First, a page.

Tuesday, August 30, 2005
Levees And Riots In New Orleans
If the levee break is as bad as feared, there may be a chain of other events in the city. Water is heavy, and the modern infrastructure of New Orleans has never been tested under weeks of this sort of test. Buildings may shift and other levees may be undermined and fail if waterlogged for too long. A couple of gas explosions could produce frightening effects if they jiggle the soil enough.
They have to clear the city quickly. They have to. After about three days no one has any idea of what may happen. Here is an article from last year that describes some of the problems. The levee system was greatly expanded in the 1970s, and it undercut the wetlands:
And there's another reason why scientists worry more about hurricanes every single year. There's always been a huge natural buffer that helps protect New Orleans from storms. There are miles of wetlands between here and the Gulf of Mexico: they slow hurricanes down as they blow in from the sea. But that buffer is disappearing. Every year, a chunk of wetlands the size of Manhattan crumbles and turns into open water.The Barking Dingo posted an article about stupid encroachments on those wetlands. The whole story is complicated, but the major point is that when they stopped the Mississippi from flooding, they stopped the natural feeder system of the wetlands. So, to continue:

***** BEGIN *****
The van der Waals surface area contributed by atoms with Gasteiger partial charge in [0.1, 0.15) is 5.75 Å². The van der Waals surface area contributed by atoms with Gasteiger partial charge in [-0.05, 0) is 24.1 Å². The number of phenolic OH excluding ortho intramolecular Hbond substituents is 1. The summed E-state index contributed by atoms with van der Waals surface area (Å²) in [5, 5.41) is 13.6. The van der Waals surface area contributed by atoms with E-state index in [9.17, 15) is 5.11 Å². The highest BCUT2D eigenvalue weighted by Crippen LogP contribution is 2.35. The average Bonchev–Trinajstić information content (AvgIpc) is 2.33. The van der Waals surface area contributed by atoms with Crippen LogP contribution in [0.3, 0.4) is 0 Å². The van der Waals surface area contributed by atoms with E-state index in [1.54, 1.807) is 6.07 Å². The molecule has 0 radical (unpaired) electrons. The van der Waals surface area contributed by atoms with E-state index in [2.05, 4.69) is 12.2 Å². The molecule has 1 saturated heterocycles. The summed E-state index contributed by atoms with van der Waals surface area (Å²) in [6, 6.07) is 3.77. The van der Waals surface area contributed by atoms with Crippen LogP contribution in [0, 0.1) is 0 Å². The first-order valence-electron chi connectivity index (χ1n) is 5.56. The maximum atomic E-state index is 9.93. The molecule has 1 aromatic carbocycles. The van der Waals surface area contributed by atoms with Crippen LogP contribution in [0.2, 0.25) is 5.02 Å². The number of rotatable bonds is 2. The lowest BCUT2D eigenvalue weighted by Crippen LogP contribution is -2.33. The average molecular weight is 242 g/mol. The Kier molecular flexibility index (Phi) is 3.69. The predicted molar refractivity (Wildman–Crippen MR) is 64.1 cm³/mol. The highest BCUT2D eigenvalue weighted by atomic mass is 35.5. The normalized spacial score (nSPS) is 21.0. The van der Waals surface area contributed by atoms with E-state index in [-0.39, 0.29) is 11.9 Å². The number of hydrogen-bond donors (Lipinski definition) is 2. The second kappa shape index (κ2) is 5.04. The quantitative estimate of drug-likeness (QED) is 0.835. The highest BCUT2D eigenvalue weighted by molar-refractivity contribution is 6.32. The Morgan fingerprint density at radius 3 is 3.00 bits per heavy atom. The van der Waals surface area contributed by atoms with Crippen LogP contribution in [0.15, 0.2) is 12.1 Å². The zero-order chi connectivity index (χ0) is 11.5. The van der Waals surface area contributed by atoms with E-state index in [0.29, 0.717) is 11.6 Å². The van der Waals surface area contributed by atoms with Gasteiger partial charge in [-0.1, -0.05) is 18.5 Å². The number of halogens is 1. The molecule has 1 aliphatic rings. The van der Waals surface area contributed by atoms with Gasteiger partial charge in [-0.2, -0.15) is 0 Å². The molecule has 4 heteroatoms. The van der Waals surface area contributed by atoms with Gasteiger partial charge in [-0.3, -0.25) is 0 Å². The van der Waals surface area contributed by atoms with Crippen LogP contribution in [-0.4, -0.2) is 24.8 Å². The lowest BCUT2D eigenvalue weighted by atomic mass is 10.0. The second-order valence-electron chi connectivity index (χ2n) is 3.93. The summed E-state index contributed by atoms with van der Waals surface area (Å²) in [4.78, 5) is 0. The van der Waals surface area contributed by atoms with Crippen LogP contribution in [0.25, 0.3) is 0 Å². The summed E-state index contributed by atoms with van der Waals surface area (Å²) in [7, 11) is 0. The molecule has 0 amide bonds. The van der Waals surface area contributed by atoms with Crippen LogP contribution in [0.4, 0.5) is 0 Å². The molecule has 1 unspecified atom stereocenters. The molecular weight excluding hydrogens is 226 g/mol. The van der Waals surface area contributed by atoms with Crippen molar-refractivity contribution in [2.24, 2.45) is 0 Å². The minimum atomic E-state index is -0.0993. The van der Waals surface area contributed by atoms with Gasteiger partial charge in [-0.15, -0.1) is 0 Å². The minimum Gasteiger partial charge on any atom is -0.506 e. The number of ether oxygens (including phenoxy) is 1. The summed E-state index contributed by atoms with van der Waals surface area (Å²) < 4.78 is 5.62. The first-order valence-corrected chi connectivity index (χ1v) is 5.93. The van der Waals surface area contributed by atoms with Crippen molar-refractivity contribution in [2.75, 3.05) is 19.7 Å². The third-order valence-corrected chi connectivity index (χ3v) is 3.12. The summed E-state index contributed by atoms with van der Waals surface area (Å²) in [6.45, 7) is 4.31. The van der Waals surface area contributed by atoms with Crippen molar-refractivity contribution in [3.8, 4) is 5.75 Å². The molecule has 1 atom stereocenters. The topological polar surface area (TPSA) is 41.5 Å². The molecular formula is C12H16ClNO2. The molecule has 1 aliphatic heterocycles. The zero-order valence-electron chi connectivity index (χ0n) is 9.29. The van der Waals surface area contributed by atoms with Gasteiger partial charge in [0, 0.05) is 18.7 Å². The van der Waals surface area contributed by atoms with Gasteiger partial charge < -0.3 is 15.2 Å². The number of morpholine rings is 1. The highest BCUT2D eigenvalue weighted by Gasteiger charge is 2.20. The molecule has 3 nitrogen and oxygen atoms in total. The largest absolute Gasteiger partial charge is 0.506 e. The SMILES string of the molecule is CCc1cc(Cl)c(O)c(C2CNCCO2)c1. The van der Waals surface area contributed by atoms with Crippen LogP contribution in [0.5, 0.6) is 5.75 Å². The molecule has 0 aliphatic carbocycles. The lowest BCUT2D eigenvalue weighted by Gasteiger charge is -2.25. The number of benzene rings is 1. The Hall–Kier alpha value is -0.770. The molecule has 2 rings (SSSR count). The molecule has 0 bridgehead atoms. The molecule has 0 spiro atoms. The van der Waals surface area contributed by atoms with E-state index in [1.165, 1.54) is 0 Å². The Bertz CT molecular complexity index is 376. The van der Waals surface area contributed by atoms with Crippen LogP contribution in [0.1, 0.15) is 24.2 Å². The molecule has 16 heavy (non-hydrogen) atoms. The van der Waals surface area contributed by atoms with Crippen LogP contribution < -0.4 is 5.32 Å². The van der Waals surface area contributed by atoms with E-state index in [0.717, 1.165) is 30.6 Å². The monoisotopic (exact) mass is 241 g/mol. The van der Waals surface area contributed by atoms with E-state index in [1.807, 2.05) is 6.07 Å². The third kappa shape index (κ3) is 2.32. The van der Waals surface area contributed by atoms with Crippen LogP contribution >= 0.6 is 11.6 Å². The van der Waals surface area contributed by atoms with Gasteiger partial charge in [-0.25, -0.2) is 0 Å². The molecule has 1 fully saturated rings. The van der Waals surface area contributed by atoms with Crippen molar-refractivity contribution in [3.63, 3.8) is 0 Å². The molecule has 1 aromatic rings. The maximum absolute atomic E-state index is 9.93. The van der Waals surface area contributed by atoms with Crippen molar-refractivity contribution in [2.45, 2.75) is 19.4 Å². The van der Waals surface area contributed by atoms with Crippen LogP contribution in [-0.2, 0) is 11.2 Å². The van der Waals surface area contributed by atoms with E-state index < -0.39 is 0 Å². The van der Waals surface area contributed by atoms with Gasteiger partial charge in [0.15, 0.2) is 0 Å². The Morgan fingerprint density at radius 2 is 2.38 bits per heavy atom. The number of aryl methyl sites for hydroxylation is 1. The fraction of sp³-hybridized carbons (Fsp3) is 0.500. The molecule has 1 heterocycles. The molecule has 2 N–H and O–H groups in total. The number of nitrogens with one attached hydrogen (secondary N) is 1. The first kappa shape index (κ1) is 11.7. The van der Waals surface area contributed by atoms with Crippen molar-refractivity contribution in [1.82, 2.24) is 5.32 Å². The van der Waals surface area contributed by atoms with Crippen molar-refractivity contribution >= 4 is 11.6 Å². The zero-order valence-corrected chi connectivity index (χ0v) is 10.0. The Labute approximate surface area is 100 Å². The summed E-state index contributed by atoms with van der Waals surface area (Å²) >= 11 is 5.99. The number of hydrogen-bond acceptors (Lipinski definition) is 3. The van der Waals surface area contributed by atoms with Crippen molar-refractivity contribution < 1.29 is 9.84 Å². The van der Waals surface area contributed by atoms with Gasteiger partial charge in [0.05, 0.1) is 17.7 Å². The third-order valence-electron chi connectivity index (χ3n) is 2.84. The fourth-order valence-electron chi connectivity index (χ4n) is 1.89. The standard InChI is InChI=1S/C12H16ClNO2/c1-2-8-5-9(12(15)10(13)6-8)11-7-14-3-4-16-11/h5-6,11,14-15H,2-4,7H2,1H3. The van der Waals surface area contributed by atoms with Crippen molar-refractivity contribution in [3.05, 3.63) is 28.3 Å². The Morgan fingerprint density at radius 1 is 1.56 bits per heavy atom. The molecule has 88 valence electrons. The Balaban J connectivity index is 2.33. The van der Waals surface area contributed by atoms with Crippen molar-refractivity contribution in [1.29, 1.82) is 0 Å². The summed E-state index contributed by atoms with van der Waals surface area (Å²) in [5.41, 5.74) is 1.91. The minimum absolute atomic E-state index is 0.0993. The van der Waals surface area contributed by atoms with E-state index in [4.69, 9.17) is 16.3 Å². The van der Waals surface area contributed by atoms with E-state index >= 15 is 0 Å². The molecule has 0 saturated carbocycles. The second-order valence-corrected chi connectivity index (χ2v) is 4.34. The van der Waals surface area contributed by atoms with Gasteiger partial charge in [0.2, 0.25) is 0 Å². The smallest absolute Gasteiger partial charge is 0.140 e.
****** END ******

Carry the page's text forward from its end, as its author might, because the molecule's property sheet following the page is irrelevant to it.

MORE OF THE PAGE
Joe Suhayda explains, "So the hurricane can move closer to the city before it starts to decrease. So in effect, the city is moving closer to the Gulf as each year goes by."
And he says, it's partly because of those levees along the Mississippi River. When they stopped the river from flooding, they also prevented the wetlands from getting the regular doses of floodwater and mud that they need to survive. Studies show that if the wetlands keep vanishing over the next few decades, then you won't need a giant storm to devastate New Orleans — a much weaker, more common kind of hurricane could destroy the city too.
New Orleans has protected itself from past floods partly with the levees, but the city also operates one of the biggest pumping systems on earth. There are giant turbines all across town, and every time there's a major rain, they suck up the water and pump it out. Combes says that system won't work after a huge hurricane.But one thing the article did not cover is that enough water sitting inside the levee system for too long will change the underlying soil characteristics. The land has been artificially dried and so it is artificially stable. Weeks of waterlogging will inevitably produce more fluid sections and pockets between more stable chunks (clay/gravel deposits) and soil substrates. You could see rapid subsidence in some areas and land rising in others. You could see some sideways slippage of clay substrates. Roads will buckle and buildings may shift. The mixture of soils that compose a delta can become quite unstable under certain conditions.